So while at first glance evidencing 15 standards seems a lot, most if not all are inter-related and it will probably be a case of evidencing what you already do.

Nurses will be the obvious supervisor for most of the standards but it can be the practice manager or GP as needed.

Recording assessment decisions

Documentation of assessment and evidence of practice is the responsibility of the HCA and their employer. The evidence may be recorded in a workbook, portfolio or online.  

A national Care Certificate Workbook is available from Skills for Health and Skills for Care. The workbook has 15 downloadable resources with an introduction and glossary, and can be downloaded here.

There are various toolkits available that will help you monitor achievement against the care certificate, but you will need to pay to access these. The RCN's First Steps for HCAs is another useful resource.

Any documentation used in gathering evidence for the Care Certificate should be portable so it can be used as evidence when a HCA changes roles or moves between employers.

All practice staff should have PDPs. You should ensure that there is documentation in the HCA’s PDP that a particular competence has been covered and a record from their supervisor that they have observed this in the HCA’s practice and are satisfied that the HCA understands and demonstrates ability in this area.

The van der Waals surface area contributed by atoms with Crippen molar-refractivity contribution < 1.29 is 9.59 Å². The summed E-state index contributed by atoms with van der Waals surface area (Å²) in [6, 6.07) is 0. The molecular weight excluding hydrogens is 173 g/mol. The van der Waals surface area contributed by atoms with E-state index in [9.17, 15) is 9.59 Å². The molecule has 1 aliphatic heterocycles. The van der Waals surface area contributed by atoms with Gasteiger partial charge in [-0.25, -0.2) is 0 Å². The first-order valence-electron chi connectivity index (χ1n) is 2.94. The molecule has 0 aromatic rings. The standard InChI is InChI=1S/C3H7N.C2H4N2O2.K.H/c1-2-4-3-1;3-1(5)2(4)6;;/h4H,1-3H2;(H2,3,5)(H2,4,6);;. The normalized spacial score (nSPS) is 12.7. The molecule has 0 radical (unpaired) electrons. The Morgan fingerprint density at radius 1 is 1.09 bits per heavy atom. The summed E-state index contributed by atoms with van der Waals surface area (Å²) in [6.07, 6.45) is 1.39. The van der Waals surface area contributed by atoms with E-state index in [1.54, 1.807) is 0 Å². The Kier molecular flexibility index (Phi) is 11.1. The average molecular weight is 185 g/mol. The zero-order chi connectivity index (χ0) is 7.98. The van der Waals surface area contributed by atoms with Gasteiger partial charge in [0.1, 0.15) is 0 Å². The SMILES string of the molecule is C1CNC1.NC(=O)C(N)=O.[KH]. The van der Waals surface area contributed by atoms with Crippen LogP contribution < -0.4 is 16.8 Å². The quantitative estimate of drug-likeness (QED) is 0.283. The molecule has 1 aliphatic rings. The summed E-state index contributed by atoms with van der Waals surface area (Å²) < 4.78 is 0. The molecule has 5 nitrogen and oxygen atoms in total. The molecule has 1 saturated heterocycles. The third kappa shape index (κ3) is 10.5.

All of this may seem overly bureaucratic but it means that practices can demonstrate that they have assessed HCA competence for the purposes of CQC regulation and also as a marker of quality and patient safety.

The aim of the Care Certificate is to improve patient safety and, while some of the issues raised in the Cavendish review (unsupervised and untrained staff having direct patient contact) are rare in general practice, the certificate will help to standardise and strengthen the role of HCAs in primary care, which can only be a good thing.

How to implement the changes

It may be worth looking at you local networks (nurse and practice manager forums and GP training groups) for ideas on how best to do this locally. Another suggestion would be to contact your local education lead (if you have one) or Health Education England on how to localise the process and share ideas.

It is important to allow time for both for the learners and the assessors in the early stages to familiarise themselves with the process and understand the requirements so these changes are genuinely embedded in practice. While time is always short in general practice and there isn’t any funding for this, the long term benefits will be better trained and more engaged staff.

One other note to mention, the guidance is clear that certificates of attendance, attendance on study days or e-learning without assessment of what has been learnt is not evidence toward achievement of the Care Certificate. It is therefore better to look at what you can evidence in house before looking at courses to provide elements of this training.

There are many resources and support tools available on the Skills for Care website.

Preparation checklist
  1. Read the guidance on the Skills for Care website.
  2. Decide who in your practice is suitable to assess against these standards
  3. Draw up a plan training plan against the standards, what form will training take, how will the standard be assessed, who will carry out the assessment
  4. Decide how training and assessment will be recorded on paper or online
  5. Contact your local networks, what work is going on regarding the care certificate, how could this be worked on across a group of practices, could training for some elements be shared?
  • Fionnuala O'Donnell is a practice manager in Ealing, West London, and a CCG board member.